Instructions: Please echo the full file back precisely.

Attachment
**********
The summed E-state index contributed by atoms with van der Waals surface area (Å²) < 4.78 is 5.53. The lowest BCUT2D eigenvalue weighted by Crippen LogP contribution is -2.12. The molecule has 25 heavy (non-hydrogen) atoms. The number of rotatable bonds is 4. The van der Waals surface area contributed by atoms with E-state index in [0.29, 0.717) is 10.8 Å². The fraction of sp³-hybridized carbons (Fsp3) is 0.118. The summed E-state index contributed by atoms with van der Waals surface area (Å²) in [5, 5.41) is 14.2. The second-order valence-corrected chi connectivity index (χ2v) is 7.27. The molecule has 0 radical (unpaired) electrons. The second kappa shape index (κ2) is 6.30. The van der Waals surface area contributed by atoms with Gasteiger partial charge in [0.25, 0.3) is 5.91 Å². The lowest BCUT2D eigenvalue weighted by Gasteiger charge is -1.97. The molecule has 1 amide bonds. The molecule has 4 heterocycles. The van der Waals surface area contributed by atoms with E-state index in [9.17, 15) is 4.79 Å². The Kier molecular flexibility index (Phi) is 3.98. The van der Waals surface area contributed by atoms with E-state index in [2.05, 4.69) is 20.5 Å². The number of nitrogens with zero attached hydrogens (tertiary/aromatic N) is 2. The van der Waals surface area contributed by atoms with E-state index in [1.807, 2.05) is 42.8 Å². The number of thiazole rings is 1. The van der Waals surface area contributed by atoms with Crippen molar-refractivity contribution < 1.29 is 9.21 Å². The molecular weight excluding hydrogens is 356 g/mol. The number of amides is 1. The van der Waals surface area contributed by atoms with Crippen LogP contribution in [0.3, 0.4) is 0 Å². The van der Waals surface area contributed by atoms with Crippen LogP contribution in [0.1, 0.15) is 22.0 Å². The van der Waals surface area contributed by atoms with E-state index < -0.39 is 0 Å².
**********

The summed E-state index contributed by atoms with van der Waals surface area (Å²) < 4.78 is 5.53. The lowest BCUT2D eigenvalue weighted by Crippen LogP contribution is -2.12. The molecule has 25 heavy (non-hydrogen) atoms. The number of rotatable bonds is 4. The van der Waals surface area contributed by atoms with E-state index in [0.29, 0.717) is 10.8 Å². The fraction of sp³-hybridized carbons (Fsp3) is 0.118. The summed E-state index contributed by atoms with van der Waals surface area (Å²) in [5, 5.41) is 14.2. The second-order valence-corrected chi connectivity index (χ2v) is 7.27. The molecule has 0 radical (unpaired) electrons. The second kappa shape index (κ2) is 6.30. The van der Waals surface area contributed by atoms with Gasteiger partial charge in [0.25, 0.3) is 5.91 Å². The lowest BCUT2D eigenvalue weighted by Gasteiger charge is -1.97. The molecule has 1 amide bonds. The molecule has 4 heterocycles. The van der Waals surface area contributed by atoms with E-state index in [9.17, 15) is 4.79 Å². The Kier molecular flexibility index (Phi) is 3.98. The van der Waals surface area contributed by atoms with E-state index in [2.05, 4.69) is 20.5 Å². The number of nitrogens with zero attached hydrogens (tertiary/aromatic N) is 2. The van der Waals surface area contributed by atoms with E-state index in [1.807, 2.05) is 42.8 Å². The number of thiazole rings is 1. The van der Waals surface area contributed by atoms with Crippen molar-refractivity contribution < 1.29 is 9.21 Å². The molecular weight excluding hydrogens is 356 g/mol. The number of amides is 1. The van der Waals surface area contributed by atoms with Crippen LogP contribution in [0.3, 0.4) is 0 Å². The van der Waals surface area contributed by atoms with Crippen LogP contribution in [0.1, 0.15) is 22.0 Å². The van der Waals surface area contributed by atoms with E-state index < -0.39 is 0 Å².